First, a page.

According to their facebook page today, a conservation group in Florida convinced Sabal Trail to steer clear of their springs. Or did they? The “written assurances” they they got from Spectra’s Andrea Grover say “preferred” and “currently”. In any case, some of Ichetucknee Alliance’s positions are just as valid in WWALS’ watersheds.
The detail maps in the General Project Description in the 15 November 2013 update to FERC by Sabal Trail Transmission reveal that the proposed path would cross the Withlacoochee River both where the river is the border of Brooks and Lowndes County and where it is the border between Hamilton and Madison County near Ellaville. In between, the pipeline would run through many wetlands near the river and through quite a few recharge zones for our drinking water source, the Floridan Aquifer. Then it crosses our downstream river, the Suwannee, into Suwannee County, Florida.
The Hillabee alternative route runs right down the middle of the WWALS watersheds, through Worth County, Turner County, Tift County, Colquitt County, Cook County, and Lowndes County in Georgia, and Hamilton County, Madison County, and Suwannee County in Florida. This puts it not only still in the Withlacoochee River watershed, but also in the Little River and Alapaha River watersheds. This route by the pipeline company Sabal Trail Transmission (owned and managed by Spectra Energy) avoids Albany but apparently goes through Tifton and Valdosta and still through Lowndes County before entering Florida in Hamilton County much like Spectra’s preferred route.
Approved by the WWALS Board 13 November 2013. PDF.
Re: Pre-filing Docket PF14-1 Sabal Trail Transmission
WWALS Watershed Coalition, Inc. opposes the proposed Sabal Trail Transmission gas pipeline that would cut a 100 foot wide gash across our Withlacoochee River and through many wetlands in south Georgia and north Florida, including recharge zones for the Floridan Aquifer that provides our drinking water.
Satilla River: Toxic Legacy in Waycross Needs Further Investigations, Cleanups, in Georgia Water Coalition’s Dirty Dozen 2013,
Satilla RiverToxic legacy in Waycross Needs Further Investigations, Cleanups
Lurking within Mary Street Park, a tree-lined neighborhood park in Waycross, is a silent killer—toxic pollutants from a defunct industrial wastewater treatment facility known as Seven Out Tank. Opened in 2002, the industrial waste handler operated only two years before multiple environmental violations led to the facility’s closure. Now, after Continue reading
It looks like SB 213 is being resurrected after falling in the Georgia House in March. This GEFA ASR meeting is in Newton, which is not far west of Tifton. When will they be coming for the waters of the Little River, too?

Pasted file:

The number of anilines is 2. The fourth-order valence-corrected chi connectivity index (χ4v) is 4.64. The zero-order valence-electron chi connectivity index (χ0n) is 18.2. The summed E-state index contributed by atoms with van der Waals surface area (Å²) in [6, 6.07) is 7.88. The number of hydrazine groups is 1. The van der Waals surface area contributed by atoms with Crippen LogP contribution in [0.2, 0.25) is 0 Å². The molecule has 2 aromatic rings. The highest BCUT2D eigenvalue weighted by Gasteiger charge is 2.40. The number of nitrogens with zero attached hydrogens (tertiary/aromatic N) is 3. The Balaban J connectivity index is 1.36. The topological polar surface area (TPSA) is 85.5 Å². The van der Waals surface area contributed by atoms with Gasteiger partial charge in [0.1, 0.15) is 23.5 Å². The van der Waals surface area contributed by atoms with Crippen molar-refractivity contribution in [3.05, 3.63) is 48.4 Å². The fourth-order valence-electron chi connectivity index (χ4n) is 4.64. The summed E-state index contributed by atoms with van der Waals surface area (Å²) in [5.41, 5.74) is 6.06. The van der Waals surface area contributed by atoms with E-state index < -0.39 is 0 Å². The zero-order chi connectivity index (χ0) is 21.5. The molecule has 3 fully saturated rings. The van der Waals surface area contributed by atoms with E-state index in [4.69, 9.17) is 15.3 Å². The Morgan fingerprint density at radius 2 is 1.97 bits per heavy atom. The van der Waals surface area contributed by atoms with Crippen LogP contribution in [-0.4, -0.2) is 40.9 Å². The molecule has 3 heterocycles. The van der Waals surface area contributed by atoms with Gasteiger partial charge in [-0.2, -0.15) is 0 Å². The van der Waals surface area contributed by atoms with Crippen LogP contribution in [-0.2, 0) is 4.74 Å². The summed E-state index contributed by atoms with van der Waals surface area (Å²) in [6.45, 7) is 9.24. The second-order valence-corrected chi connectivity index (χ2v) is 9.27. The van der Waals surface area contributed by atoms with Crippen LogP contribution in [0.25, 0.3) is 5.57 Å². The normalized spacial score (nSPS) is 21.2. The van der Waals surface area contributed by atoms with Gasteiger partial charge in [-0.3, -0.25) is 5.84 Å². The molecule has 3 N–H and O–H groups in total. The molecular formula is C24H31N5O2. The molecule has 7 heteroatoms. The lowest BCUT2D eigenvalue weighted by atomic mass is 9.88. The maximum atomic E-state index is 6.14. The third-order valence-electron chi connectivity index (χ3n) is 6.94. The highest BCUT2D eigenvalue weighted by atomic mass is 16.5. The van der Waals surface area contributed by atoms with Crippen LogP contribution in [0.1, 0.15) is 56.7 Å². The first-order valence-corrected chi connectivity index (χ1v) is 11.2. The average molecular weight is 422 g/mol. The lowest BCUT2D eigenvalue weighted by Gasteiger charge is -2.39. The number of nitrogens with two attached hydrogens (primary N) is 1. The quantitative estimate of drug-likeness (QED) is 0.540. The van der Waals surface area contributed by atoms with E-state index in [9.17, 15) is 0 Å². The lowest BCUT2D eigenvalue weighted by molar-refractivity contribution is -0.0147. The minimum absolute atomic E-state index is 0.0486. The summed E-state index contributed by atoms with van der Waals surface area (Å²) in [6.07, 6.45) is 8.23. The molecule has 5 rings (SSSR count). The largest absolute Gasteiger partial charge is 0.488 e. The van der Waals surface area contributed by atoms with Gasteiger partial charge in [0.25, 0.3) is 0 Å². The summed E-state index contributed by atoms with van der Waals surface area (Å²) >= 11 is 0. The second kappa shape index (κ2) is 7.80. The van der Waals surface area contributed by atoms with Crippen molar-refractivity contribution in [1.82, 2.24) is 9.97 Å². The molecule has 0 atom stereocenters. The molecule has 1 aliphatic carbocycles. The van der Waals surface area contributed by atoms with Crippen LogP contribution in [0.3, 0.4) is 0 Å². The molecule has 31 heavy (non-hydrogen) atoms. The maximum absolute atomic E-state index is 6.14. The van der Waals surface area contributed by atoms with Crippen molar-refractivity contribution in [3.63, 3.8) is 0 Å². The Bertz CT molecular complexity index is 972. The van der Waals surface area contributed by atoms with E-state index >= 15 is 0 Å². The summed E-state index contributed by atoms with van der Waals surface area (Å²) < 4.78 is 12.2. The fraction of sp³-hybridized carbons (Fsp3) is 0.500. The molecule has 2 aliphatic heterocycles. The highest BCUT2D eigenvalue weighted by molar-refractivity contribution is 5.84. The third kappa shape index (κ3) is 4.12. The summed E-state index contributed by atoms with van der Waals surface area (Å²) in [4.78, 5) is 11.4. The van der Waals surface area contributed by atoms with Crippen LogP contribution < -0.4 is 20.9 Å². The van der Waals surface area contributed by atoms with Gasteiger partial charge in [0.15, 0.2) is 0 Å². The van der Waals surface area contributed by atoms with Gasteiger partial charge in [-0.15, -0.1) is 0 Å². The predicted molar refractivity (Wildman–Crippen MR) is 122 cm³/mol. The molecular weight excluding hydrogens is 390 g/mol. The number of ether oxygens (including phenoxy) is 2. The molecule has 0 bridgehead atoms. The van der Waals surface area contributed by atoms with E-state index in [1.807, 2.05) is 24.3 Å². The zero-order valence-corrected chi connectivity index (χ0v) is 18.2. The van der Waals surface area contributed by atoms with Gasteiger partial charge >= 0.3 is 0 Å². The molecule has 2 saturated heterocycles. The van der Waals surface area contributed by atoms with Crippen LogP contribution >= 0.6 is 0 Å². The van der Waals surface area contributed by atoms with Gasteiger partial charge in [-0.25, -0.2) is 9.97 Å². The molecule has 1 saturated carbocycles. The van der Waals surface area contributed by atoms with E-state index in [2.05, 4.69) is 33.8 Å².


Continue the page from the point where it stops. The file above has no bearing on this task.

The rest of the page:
Jim West in the Albany Herald 29 March 2013, Flint River bill fails in the House, quoted Gordon Rogers, Flint Riverkeeper, and then referred to Georgia Water Coalition:
One aspect of the bill river advocates found objectionable was the concept of “stream flow augmentation,” including aquifer storage and recovery, or ASR, which Coalition officials define as “the injection of ground water into the aquifer, which would be extracted later and sent downstream.” According to the Coalition, the process could cause irreversible contamination of the aquifer.
We had to move to a larger room, so many attended this groundwater talk at VSU (about 90). Plus a guest appearance by SAVE.
Coastal Plain Surficial Deposits, Groundwater Resources, and Recent Subsidence in south Georgia
While we are lucky to have abundant groundwater, both from the Upper Floridan Aquifer 100 feet below us trapped in Eocene limestones and from shallow groundwater with its karst features, nonetheless overpumping has caused falls in the level of the aquifer (about 0.6 feet a year at Valdosta), resulting in rapid loss of shallow groundwater, plus surface water that enters and often contaminates the aquifer through those karst features.
Sometimes those karst features subside and manifest as sinkholes like the one that ate Snake Nation Road in Lowndes County and others that can develop slow (many years) or fast (weeks or minutes).
There were also many questions, starting with what water do personal wells reach? Also including a brief history of Valdosta well drilling from artesian to hundreds of feet down, and a sinkhole in a garage in Lowndes County, should local governments require sinkhole insurance (including mention of Moody AFB subsidence and Florida citrus growers pumping so much water it causes sinkholes). I also introduced the WWALS board members present: Gretchen Quarterman (Treasurer and videoing), Bret Wagenhorst (Outings), Heather Brasell (Secretary), Dave Hetzel (President), April Huntley (Director), me (Vice President), and Chris Graham (Member); plus a brief summary of WWALS events and outings. Here’s a video playlist:Continue reading